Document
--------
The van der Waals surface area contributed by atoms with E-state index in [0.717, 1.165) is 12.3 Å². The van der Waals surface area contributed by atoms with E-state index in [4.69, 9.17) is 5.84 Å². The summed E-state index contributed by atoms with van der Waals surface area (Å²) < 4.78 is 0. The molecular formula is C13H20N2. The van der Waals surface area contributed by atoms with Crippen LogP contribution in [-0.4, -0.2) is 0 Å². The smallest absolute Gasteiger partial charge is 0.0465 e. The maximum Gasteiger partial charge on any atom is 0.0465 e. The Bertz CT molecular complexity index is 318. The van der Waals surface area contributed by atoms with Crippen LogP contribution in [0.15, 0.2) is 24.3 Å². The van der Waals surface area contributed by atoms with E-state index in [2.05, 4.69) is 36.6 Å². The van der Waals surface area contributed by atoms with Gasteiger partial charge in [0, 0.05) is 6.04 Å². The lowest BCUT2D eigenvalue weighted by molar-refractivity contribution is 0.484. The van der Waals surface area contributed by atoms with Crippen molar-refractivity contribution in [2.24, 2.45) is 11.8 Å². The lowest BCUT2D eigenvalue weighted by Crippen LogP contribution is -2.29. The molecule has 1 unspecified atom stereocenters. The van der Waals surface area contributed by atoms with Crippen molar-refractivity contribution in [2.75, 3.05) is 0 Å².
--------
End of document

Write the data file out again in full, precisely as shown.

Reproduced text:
The van der Waals surface area contributed by atoms with E-state index in [0.717, 1.165) is 12.3 Å². The van der Waals surface area contributed by atoms with E-state index in [4.69, 9.17) is 5.84 Å². The summed E-state index contributed by atoms with van der Waals surface area (Å²) < 4.78 is 0. The molecular formula is C13H20N2. The van der Waals surface area contributed by atoms with Crippen LogP contribution in [-0.4, -0.2) is 0 Å². The smallest absolute Gasteiger partial charge is 0.0465 e. The maximum Gasteiger partial charge on any atom is 0.0465 e. The Bertz CT molecular complexity index is 318. The van der Waals surface area contributed by atoms with Crippen LogP contribution in [0.15, 0.2) is 24.3 Å². The van der Waals surface area contributed by atoms with E-state index in [2.05, 4.69) is 36.6 Å². The van der Waals surface area contributed by atoms with Gasteiger partial charge in [0, 0.05) is 6.04 Å². The lowest BCUT2D eigenvalue weighted by molar-refractivity contribution is 0.484. The van der Waals surface area contributed by atoms with Crippen molar-refractivity contribution in [2.24, 2.45) is 11.8 Å². The lowest BCUT2D eigenvalue weighted by Crippen LogP contribution is -2.29. The molecule has 1 unspecified atom stereocenters. The van der Waals surface area contributed by atoms with Crippen molar-refractivity contribution in [2.75, 3.05) is 0 Å².